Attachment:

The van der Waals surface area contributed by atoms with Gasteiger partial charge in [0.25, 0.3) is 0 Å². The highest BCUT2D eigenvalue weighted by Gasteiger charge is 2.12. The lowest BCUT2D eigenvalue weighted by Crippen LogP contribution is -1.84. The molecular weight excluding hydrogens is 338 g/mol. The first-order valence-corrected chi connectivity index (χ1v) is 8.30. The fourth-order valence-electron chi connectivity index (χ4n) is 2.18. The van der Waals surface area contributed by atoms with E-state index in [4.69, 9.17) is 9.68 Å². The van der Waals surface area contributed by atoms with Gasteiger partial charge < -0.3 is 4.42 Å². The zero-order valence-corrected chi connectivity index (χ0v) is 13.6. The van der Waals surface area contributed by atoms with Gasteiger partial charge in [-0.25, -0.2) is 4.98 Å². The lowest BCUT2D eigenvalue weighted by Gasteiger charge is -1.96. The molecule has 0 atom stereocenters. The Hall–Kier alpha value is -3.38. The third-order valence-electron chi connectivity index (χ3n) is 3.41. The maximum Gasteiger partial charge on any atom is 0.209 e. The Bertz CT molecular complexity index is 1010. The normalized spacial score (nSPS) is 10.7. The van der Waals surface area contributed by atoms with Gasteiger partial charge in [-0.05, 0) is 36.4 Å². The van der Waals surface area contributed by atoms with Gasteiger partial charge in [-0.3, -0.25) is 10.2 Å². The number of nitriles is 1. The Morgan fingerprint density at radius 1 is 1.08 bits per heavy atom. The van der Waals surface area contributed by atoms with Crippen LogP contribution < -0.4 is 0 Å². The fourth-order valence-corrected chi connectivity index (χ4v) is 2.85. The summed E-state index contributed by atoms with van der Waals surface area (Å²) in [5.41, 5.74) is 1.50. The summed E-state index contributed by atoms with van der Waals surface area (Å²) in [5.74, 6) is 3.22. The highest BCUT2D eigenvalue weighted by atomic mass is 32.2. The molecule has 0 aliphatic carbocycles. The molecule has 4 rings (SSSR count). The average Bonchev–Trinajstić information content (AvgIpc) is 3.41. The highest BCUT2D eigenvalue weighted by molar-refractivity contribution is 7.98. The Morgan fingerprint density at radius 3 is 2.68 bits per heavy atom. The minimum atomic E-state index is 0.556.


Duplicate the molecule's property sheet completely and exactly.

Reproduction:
The van der Waals surface area contributed by atoms with Gasteiger partial charge in [0.25, 0.3) is 0 Å². The highest BCUT2D eigenvalue weighted by Gasteiger charge is 2.12. The lowest BCUT2D eigenvalue weighted by Crippen LogP contribution is -1.84. The molecular weight excluding hydrogens is 338 g/mol. The first-order valence-corrected chi connectivity index (χ1v) is 8.30. The fourth-order valence-electron chi connectivity index (χ4n) is 2.18. The van der Waals surface area contributed by atoms with E-state index in [4.69, 9.17) is 9.68 Å². The van der Waals surface area contributed by atoms with Gasteiger partial charge < -0.3 is 4.42 Å². The zero-order valence-corrected chi connectivity index (χ0v) is 13.6. The van der Waals surface area contributed by atoms with Gasteiger partial charge in [-0.25, -0.2) is 4.98 Å². The lowest BCUT2D eigenvalue weighted by Gasteiger charge is -1.96. The molecule has 0 atom stereocenters. The Hall–Kier alpha value is -3.38. The third-order valence-electron chi connectivity index (χ3n) is 3.41. The maximum Gasteiger partial charge on any atom is 0.209 e. The Bertz CT molecular complexity index is 1010. The normalized spacial score (nSPS) is 10.7. The van der Waals surface area contributed by atoms with Gasteiger partial charge in [-0.05, 0) is 36.4 Å². The van der Waals surface area contributed by atoms with Gasteiger partial charge in [-0.3, -0.25) is 10.2 Å². The number of nitriles is 1. The Morgan fingerprint density at radius 1 is 1.08 bits per heavy atom. The van der Waals surface area contributed by atoms with Crippen LogP contribution < -0.4 is 0 Å². The fourth-order valence-corrected chi connectivity index (χ4v) is 2.85. The summed E-state index contributed by atoms with van der Waals surface area (Å²) in [5.41, 5.74) is 1.50. The summed E-state index contributed by atoms with van der Waals surface area (Å²) in [5.74, 6) is 3.22. The highest BCUT2D eigenvalue weighted by atomic mass is 32.2. The molecule has 0 aliphatic carbocycles. The molecule has 4 rings (SSSR count). The average Bonchev–Trinajstić information content (AvgIpc) is 3.41. The highest BCUT2D eigenvalue weighted by molar-refractivity contribution is 7.98. The Morgan fingerprint density at radius 3 is 2.68 bits per heavy atom. The minimum atomic E-state index is 0.556.